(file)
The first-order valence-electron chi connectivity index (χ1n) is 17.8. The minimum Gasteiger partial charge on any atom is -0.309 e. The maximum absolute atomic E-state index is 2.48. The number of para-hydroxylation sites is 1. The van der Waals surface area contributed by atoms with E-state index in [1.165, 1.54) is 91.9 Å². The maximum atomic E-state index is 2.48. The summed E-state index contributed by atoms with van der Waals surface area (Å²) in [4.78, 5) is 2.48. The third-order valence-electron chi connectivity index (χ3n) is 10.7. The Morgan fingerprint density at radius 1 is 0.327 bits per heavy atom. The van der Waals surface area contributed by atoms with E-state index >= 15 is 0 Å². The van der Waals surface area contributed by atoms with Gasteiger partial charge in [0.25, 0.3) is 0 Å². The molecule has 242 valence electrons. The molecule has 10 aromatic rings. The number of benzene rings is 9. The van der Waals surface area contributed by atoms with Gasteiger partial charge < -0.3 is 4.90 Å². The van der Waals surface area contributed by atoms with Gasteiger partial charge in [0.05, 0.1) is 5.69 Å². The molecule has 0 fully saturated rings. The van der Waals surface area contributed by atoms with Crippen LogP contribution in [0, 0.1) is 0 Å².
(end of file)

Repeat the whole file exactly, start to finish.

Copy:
The first-order valence-electron chi connectivity index (χ1n) is 17.8. The minimum Gasteiger partial charge on any atom is -0.309 e. The maximum absolute atomic E-state index is 2.48. The number of para-hydroxylation sites is 1. The van der Waals surface area contributed by atoms with E-state index in [1.165, 1.54) is 91.9 Å². The maximum atomic E-state index is 2.48. The summed E-state index contributed by atoms with van der Waals surface area (Å²) in [4.78, 5) is 2.48. The third-order valence-electron chi connectivity index (χ3n) is 10.7. The Morgan fingerprint density at radius 1 is 0.327 bits per heavy atom. The van der Waals surface area contributed by atoms with E-state index >= 15 is 0 Å². The van der Waals surface area contributed by atoms with Gasteiger partial charge in [0.25, 0.3) is 0 Å². The molecule has 242 valence electrons. The molecule has 10 aromatic rings. The number of benzene rings is 9. The van der Waals surface area contributed by atoms with Gasteiger partial charge < -0.3 is 4.90 Å². The van der Waals surface area contributed by atoms with Gasteiger partial charge in [0.05, 0.1) is 5.69 Å². The molecule has 0 fully saturated rings. The van der Waals surface area contributed by atoms with Crippen LogP contribution in [0, 0.1) is 0 Å².